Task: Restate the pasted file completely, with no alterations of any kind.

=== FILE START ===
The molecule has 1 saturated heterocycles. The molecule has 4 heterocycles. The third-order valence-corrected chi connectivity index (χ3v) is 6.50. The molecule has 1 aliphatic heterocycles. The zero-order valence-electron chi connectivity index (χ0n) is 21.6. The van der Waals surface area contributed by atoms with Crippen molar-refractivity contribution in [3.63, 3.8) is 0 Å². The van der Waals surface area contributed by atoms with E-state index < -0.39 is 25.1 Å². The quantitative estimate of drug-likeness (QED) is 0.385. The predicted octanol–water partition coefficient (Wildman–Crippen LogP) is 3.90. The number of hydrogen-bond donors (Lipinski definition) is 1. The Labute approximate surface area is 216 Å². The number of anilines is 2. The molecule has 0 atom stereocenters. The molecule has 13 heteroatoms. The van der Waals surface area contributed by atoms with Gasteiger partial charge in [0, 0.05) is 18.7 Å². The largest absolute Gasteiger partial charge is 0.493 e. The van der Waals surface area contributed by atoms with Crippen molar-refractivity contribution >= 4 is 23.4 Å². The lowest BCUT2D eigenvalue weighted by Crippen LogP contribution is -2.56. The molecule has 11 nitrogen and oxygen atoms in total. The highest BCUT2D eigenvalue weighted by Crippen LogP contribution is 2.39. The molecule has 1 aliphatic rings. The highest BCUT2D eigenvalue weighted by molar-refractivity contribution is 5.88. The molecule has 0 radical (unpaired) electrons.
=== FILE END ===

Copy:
The molecule has 1 saturated heterocycles. The molecule has 4 heterocycles. The third-order valence-corrected chi connectivity index (χ3v) is 6.50. The molecule has 1 aliphatic heterocycles. The zero-order valence-electron chi connectivity index (χ0n) is 21.6. The van der Waals surface area contributed by atoms with Crippen molar-refractivity contribution in [3.63, 3.8) is 0 Å². The van der Waals surface area contributed by atoms with E-state index < -0.39 is 25.1 Å². The quantitative estimate of drug-likeness (QED) is 0.385. The predicted octanol–water partition coefficient (Wildman–Crippen LogP) is 3.90. The number of hydrogen-bond donors (Lipinski definition) is 1. The Labute approximate surface area is 216 Å². The number of anilines is 2. The molecule has 0 atom stereocenters. The molecule has 13 heteroatoms. The van der Waals surface area contributed by atoms with Gasteiger partial charge in [0, 0.05) is 18.7 Å². The largest absolute Gasteiger partial charge is 0.493 e. The van der Waals surface area contributed by atoms with Crippen molar-refractivity contribution >= 4 is 23.4 Å². The lowest BCUT2D eigenvalue weighted by Crippen LogP contribution is -2.56. The molecule has 11 nitrogen and oxygen atoms in total. The highest BCUT2D eigenvalue weighted by Crippen LogP contribution is 2.39. The molecule has 1 aliphatic rings. The highest BCUT2D eigenvalue weighted by molar-refractivity contribution is 5.88. The molecule has 0 radical (unpaired) electrons.